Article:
CAMERON INDOOR STADIUM/DURHAM—Ten minutes before tip-off of the Duke-Michigan men’s basketball game—a herky-jerky contest the 10th-ranked Blue Devils won with relative ease, 79–69—the Wolverines, ranked No. 22 in the nation, gathered territorially at center court, as if to claim Cameron as their own.
During the national anthem, they left the sidelines and stood spaced out across the court riot police-style, ready to face down rebel scum. As the home team was introduced, Michigan reformed their warrior’s circle at the foul line, ringing their leader Mitch McGary, the 6-foot-10, 255-pound sophomore, who strutted and yelled, prowling like a large dog in search of something good to pee on. They’d come to Durham to fight for ground, claim it inch by inch, and stick their flag in Duke’s gullet for their first big win of the year.
Then McGary missed his first two shots, both airballs, Michigan shot 31 percent for 20 minutes, and Duke reached halftime with the 10-point edge the game would end with.
“They’re a championship level program,” said Duke coach Mike Krzyzewski, as if trying to convince the press corps after the game, who’d all witnessed the same botched Michigan pick and rolls and missed backdoors that in more capable hands had plagued the Blue Devils in games against Arizona and Vermont.
“Our defense was outstanding tonight.”
It was a strange low-scoring affair between two normally prolific offenses until the second half, when Duke’s Quinn Cook and Michigan’s Caris LeVert started trading baskets, LeVert dropping 20, Cook 24, including two dazzlers, a beautiful up-and-under from the left and a double spin on the other side.
Some of the biggest crowd cheers of the night came for the Duke bench, whom fans seemed delighted to see, like regulars seeing new dishes appear on their favorite restaurant’s menu. The 7-feet-tall Marshall Plumlee spent just six minutes in the game, but it seemed longer, as he ran conspicuously, blocked shots, grabbed three rebounds, scored two points and checked his tendency to foul.
More roars went up for Matt Jones, who hounded Michigan’s best scorer, playing defense and rebounding as if these were things he liked to do. Amile Jefferson didn't miss a shot, scored eight, got one block, two assists and a steal, and yanked six boards from the ether like a bullfrog nailing flies.
And then there was Andre Dawkins, who checked into the game with the Duke lead down to six. Within 60 seconds he’d hit two three-pointers to put his team back up by 12, trying to look serious and hide his joyful smile as he headed back to the huddle.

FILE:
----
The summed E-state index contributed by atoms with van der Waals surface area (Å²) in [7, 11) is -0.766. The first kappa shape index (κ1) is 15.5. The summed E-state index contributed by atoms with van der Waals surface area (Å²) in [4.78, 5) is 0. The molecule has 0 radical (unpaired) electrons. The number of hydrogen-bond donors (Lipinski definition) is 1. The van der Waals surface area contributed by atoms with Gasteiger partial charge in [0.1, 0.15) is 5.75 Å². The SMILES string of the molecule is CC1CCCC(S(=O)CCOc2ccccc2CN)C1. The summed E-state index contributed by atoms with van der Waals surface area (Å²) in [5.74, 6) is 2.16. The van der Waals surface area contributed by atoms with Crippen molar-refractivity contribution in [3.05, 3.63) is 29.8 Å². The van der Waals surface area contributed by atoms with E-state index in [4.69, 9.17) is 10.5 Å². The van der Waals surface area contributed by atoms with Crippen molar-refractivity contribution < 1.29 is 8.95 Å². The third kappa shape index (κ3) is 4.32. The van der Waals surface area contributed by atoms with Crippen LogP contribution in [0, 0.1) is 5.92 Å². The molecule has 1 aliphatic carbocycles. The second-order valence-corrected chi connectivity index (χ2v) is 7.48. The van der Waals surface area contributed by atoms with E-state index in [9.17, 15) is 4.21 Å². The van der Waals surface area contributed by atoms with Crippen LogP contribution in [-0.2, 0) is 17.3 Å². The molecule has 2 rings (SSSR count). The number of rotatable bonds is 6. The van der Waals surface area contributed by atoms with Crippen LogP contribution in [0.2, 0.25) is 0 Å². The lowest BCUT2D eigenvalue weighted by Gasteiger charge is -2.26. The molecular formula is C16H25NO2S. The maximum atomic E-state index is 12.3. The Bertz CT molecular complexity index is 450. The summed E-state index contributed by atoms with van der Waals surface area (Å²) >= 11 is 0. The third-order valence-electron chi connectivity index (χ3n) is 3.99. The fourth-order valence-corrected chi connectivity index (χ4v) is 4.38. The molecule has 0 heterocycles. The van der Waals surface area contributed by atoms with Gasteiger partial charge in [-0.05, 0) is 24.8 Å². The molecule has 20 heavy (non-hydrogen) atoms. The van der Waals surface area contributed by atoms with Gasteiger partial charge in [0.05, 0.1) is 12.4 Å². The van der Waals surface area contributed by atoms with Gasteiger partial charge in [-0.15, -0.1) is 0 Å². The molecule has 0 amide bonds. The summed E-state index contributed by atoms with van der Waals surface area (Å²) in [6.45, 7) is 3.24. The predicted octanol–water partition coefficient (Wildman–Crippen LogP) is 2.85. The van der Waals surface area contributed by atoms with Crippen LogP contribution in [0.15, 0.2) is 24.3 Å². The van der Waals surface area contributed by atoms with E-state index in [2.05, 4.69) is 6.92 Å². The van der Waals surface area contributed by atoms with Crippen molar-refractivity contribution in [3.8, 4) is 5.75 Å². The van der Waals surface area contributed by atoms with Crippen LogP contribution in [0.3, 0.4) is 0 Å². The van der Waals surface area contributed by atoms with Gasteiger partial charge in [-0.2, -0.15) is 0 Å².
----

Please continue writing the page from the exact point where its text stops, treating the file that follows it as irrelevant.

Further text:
“Dre all day!” cheered the crowd.
They've had five years to refine this personalized cheer for Dawkins, whose hard-won and inconsistent triumphs they seem to relish the most. A few minutes later he left the game after getting torched by LeVert for a layup, reminding his vocal supporters why they don’t see Dawkins more. He finished with eight points and a steal.
“I’m really happy for him,” said his coach.
In all, nine Duke players logged more than five minutes, just four days after a smaller Blue Devil rotation seemed worn down in the second half against Arizona, who beat Duke by six.
One player, however was missing against Michigan: the enigmatic Rasheed Sulaimon, who was not injured or sick or even grumpy looking yet did not play for the first time this year, after an Arizona game when his ill-advised drives into traffic were blocked brutally, again and again. He sat on the bench, cheering his team, his long legs folded in front of him. When he stood to huddle, he looked not unlike LeVert: both 6-foot-5 slashers, long-armed, hard to stop when they get going.
As Michigan’s offense sputtered, LeVert found his place and role, but with Duke’s offense working fine without him, Sulaimon seems lost.
“He has to play better than the guys who played tonight,” Coach K said curtly, when asked about the young star’s absence. “He contributed great from the bench,” he added.
“I’m glad you asked about him.”